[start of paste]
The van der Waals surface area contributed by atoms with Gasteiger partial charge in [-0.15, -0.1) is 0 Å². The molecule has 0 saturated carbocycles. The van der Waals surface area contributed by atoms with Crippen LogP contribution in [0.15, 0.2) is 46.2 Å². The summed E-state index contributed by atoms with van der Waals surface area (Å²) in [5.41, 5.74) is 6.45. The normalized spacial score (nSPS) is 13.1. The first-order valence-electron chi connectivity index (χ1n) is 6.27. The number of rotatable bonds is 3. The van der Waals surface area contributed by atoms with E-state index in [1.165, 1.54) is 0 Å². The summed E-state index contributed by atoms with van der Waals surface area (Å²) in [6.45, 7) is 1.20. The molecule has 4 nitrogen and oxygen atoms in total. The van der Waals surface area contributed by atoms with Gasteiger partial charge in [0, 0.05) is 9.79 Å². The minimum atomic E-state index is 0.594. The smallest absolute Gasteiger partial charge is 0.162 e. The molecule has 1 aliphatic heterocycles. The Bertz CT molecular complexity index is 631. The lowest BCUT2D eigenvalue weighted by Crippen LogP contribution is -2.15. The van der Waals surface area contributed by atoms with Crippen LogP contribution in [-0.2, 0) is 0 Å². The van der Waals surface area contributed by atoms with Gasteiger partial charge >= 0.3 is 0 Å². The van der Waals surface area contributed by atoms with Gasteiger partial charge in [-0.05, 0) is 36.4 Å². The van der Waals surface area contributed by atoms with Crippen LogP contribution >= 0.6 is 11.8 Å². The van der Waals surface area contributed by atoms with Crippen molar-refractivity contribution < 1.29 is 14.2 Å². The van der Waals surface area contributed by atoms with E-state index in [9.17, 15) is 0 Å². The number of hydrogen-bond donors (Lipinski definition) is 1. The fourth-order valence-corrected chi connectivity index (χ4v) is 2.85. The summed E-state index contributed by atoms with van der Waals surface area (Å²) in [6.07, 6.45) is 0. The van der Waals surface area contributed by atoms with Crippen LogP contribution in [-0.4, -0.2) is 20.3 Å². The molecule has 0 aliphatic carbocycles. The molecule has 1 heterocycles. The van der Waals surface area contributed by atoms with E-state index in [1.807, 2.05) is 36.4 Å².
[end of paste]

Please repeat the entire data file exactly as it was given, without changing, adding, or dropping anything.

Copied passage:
The van der Waals surface area contributed by atoms with Gasteiger partial charge in [-0.15, -0.1) is 0 Å². The molecule has 0 saturated carbocycles. The van der Waals surface area contributed by atoms with Crippen LogP contribution in [0.15, 0.2) is 46.2 Å². The summed E-state index contributed by atoms with van der Waals surface area (Å²) in [5.41, 5.74) is 6.45. The normalized spacial score (nSPS) is 13.1. The first-order valence-electron chi connectivity index (χ1n) is 6.27. The number of rotatable bonds is 3. The van der Waals surface area contributed by atoms with E-state index in [1.165, 1.54) is 0 Å². The summed E-state index contributed by atoms with van der Waals surface area (Å²) in [6.45, 7) is 1.20. The molecule has 4 nitrogen and oxygen atoms in total. The van der Waals surface area contributed by atoms with Gasteiger partial charge in [0, 0.05) is 9.79 Å². The minimum atomic E-state index is 0.594. The smallest absolute Gasteiger partial charge is 0.162 e. The molecule has 1 aliphatic heterocycles. The Bertz CT molecular complexity index is 631. The lowest BCUT2D eigenvalue weighted by Crippen LogP contribution is -2.15. The van der Waals surface area contributed by atoms with Crippen LogP contribution in [-0.2, 0) is 0 Å². The van der Waals surface area contributed by atoms with Gasteiger partial charge >= 0.3 is 0 Å². The van der Waals surface area contributed by atoms with Gasteiger partial charge in [-0.05, 0) is 36.4 Å². The van der Waals surface area contributed by atoms with Crippen LogP contribution >= 0.6 is 11.8 Å². The van der Waals surface area contributed by atoms with Crippen molar-refractivity contribution < 1.29 is 14.2 Å². The van der Waals surface area contributed by atoms with E-state index in [9.17, 15) is 0 Å². The number of hydrogen-bond donors (Lipinski definition) is 1. The fourth-order valence-corrected chi connectivity index (χ4v) is 2.85. The summed E-state index contributed by atoms with van der Waals surface area (Å²) in [6.07, 6.45) is 0. The van der Waals surface area contributed by atoms with Crippen LogP contribution in [-0.4, -0.2) is 20.3 Å². The molecule has 0 aliphatic carbocycles. The molecule has 1 heterocycles. The van der Waals surface area contributed by atoms with E-state index in [1.807, 2.05) is 36.4 Å².